Writing with Euripides
May 21-June 8
The idea of this drama came from an interview with a Kurdish soldier who had fled to England seeking asylum. Her story of training in the desert, imprisonment by the Turks and her subsequent escape inspired me. I learned about the courageous women soldiers who were fighting Daesh and Islamic patriarchy in their struggle for a Kurdish homeland.
I often have problems finding structure and Euripides’ Medea came to mind as I researched the history of the Kurdish desire for a national homeland. After viewing Pasolini’s 1969 film with Maria Callas in the lead, I had ideas about transposing the myth to London today. Jason would be Jason-Mohammed, the son of an Iraqi taxi-driver. Medea would meet him in a gym where she worked as an illegal cleaner. Love would happen and the story would follow Euripides’ narrative.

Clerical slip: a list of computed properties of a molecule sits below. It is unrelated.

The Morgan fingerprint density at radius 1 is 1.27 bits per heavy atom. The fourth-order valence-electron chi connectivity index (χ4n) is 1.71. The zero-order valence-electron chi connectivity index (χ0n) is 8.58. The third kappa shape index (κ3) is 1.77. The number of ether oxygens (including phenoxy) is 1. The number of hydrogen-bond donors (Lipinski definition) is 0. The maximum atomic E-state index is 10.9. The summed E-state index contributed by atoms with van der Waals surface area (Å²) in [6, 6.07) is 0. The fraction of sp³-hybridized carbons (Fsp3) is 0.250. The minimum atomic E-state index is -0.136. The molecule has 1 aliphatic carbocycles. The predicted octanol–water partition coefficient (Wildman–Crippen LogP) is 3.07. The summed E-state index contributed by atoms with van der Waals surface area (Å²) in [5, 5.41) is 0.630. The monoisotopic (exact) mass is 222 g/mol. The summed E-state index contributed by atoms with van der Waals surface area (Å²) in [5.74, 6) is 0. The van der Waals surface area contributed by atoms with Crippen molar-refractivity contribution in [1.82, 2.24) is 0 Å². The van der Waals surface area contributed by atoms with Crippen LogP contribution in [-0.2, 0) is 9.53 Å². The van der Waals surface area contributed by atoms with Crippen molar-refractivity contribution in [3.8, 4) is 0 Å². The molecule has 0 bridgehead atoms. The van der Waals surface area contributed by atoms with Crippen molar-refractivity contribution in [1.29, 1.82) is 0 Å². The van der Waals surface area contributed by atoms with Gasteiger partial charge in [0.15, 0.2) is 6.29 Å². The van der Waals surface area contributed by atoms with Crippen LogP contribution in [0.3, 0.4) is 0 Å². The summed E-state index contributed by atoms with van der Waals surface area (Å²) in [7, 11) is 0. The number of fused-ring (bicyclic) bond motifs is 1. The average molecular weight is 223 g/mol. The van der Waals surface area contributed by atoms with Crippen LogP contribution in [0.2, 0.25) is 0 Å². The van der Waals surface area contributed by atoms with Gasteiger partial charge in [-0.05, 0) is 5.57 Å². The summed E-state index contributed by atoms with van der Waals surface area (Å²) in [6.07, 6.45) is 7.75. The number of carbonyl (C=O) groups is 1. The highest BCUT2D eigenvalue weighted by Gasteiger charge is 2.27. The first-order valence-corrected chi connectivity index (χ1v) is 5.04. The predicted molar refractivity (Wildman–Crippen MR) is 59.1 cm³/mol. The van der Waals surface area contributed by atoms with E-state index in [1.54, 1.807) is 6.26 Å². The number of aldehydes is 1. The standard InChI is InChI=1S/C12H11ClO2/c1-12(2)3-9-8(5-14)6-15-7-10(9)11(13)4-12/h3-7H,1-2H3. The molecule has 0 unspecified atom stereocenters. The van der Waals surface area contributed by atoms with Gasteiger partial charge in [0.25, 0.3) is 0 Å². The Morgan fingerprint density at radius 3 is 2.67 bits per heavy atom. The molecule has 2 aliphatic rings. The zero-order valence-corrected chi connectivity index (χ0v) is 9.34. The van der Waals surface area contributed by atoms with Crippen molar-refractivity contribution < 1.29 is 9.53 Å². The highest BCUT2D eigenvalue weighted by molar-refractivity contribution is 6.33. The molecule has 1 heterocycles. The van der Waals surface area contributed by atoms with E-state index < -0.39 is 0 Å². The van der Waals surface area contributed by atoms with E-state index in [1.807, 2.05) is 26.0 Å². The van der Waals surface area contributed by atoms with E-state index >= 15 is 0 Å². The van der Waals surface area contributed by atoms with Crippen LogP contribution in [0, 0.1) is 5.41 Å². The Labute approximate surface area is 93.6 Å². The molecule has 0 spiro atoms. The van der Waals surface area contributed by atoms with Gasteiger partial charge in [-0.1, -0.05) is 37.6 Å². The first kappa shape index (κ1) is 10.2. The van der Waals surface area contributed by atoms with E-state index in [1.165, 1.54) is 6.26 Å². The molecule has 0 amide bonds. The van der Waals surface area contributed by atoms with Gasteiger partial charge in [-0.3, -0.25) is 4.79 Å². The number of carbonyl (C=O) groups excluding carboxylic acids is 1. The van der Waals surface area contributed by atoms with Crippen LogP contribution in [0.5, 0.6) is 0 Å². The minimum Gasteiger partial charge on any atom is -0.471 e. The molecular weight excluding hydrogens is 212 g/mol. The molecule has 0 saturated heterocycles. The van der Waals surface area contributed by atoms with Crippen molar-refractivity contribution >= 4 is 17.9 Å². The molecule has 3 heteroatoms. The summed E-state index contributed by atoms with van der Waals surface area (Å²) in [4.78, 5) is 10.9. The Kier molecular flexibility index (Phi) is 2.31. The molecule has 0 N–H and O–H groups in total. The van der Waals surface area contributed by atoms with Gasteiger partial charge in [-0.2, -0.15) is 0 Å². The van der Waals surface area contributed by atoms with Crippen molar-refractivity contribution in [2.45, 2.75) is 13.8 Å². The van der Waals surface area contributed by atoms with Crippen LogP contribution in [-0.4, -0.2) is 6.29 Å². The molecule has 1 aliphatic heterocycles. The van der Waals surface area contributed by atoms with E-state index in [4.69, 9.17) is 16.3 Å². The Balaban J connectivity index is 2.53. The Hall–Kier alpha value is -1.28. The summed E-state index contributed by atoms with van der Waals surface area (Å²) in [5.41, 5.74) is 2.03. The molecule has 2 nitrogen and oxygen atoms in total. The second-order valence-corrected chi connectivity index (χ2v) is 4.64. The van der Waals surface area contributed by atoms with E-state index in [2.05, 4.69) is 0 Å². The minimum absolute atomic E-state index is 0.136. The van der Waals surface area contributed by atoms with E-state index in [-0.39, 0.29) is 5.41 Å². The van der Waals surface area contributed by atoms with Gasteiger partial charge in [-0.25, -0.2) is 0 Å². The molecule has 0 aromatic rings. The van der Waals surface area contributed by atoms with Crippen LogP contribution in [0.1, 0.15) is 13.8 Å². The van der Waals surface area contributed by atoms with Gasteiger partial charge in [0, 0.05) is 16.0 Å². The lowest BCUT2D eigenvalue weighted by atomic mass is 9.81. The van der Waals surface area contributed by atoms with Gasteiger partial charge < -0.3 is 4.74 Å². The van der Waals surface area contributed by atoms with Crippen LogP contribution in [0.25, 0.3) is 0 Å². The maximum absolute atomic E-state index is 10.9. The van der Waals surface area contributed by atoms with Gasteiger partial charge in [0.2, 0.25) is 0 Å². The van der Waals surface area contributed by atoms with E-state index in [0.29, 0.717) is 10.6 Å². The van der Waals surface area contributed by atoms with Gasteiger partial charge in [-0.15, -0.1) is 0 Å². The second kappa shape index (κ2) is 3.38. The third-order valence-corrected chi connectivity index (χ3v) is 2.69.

Jason and Medea would have sons but Jason’s father would make him give up the Kurdish Medea-she is not one of us- to marry his cousin Glauke.
So far so good but, during rehearsals, it hit me that I needed to express the outside world of London. I needed a moral voice. But with an ensemble of only five how could I do this?
Gradually the group began to echo areas of the text and subtly the company become the living chorus. They are witnesses who watch but they cannot intervene.
What happened to create this chorus? I realised that, surreptitiously, Euripides infiltrated the process. It was as if he were telling me this is my story. Listen to me!
I never intended to co-write with an author who lived 484 BCE. I had little choice.
Julia Pascal © 2019.